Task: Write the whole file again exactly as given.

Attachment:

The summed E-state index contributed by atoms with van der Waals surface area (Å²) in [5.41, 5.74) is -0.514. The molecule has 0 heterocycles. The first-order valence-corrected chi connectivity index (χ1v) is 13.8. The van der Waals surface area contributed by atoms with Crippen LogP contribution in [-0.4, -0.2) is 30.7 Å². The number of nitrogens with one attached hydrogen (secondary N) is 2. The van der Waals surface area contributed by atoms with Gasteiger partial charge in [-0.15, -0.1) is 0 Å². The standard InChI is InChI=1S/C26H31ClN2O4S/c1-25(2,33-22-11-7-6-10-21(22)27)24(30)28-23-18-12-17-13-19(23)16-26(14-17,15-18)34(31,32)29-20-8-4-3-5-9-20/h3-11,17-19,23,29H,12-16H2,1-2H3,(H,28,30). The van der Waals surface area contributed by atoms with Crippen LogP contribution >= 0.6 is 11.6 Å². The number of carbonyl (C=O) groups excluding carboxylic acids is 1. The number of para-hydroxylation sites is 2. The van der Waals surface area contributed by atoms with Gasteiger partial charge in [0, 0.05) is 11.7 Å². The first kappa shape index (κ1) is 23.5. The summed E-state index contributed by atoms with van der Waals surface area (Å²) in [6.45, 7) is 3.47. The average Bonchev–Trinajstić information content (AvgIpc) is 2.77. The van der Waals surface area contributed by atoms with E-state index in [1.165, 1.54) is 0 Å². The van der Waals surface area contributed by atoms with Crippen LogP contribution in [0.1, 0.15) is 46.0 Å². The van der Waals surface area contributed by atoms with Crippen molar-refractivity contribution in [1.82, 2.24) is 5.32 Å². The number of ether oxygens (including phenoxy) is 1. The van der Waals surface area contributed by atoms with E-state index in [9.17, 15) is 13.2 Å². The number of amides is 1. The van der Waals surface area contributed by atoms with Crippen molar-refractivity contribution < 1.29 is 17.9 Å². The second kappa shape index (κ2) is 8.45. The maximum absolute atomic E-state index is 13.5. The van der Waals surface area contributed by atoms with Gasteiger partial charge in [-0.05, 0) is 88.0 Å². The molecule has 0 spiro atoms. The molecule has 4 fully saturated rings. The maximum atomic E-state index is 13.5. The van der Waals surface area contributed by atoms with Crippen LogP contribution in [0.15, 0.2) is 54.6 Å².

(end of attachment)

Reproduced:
The summed E-state index contributed by atoms with van der Waals surface area (Å²) in [5.41, 5.74) is -0.514. The molecule has 0 heterocycles. The first-order valence-corrected chi connectivity index (χ1v) is 13.8. The van der Waals surface area contributed by atoms with Crippen LogP contribution in [-0.4, -0.2) is 30.7 Å². The number of nitrogens with one attached hydrogen (secondary N) is 2. The van der Waals surface area contributed by atoms with Gasteiger partial charge in [-0.15, -0.1) is 0 Å². The standard InChI is InChI=1S/C26H31ClN2O4S/c1-25(2,33-22-11-7-6-10-21(22)27)24(30)28-23-18-12-17-13-19(23)16-26(14-17,15-18)34(31,32)29-20-8-4-3-5-9-20/h3-11,17-19,23,29H,12-16H2,1-2H3,(H,28,30). The van der Waals surface area contributed by atoms with Crippen LogP contribution >= 0.6 is 11.6 Å². The number of carbonyl (C=O) groups excluding carboxylic acids is 1. The number of para-hydroxylation sites is 2. The van der Waals surface area contributed by atoms with Gasteiger partial charge in [0, 0.05) is 11.7 Å². The first kappa shape index (κ1) is 23.5. The summed E-state index contributed by atoms with van der Waals surface area (Å²) in [6.45, 7) is 3.47. The average Bonchev–Trinajstić information content (AvgIpc) is 2.77. The van der Waals surface area contributed by atoms with E-state index in [1.165, 1.54) is 0 Å². The van der Waals surface area contributed by atoms with Crippen LogP contribution in [0.1, 0.15) is 46.0 Å². The van der Waals surface area contributed by atoms with Crippen molar-refractivity contribution in [1.82, 2.24) is 5.32 Å². The number of ether oxygens (including phenoxy) is 1. The van der Waals surface area contributed by atoms with E-state index in [9.17, 15) is 13.2 Å². The number of amides is 1. The van der Waals surface area contributed by atoms with Crippen molar-refractivity contribution < 1.29 is 17.9 Å². The second kappa shape index (κ2) is 8.45. The maximum absolute atomic E-state index is 13.5. The van der Waals surface area contributed by atoms with Gasteiger partial charge in [-0.05, 0) is 88.0 Å². The molecule has 0 spiro atoms. The molecule has 4 fully saturated rings. The maximum atomic E-state index is 13.5. The van der Waals surface area contributed by atoms with Crippen LogP contribution in [0.15, 0.2) is 54.6 Å².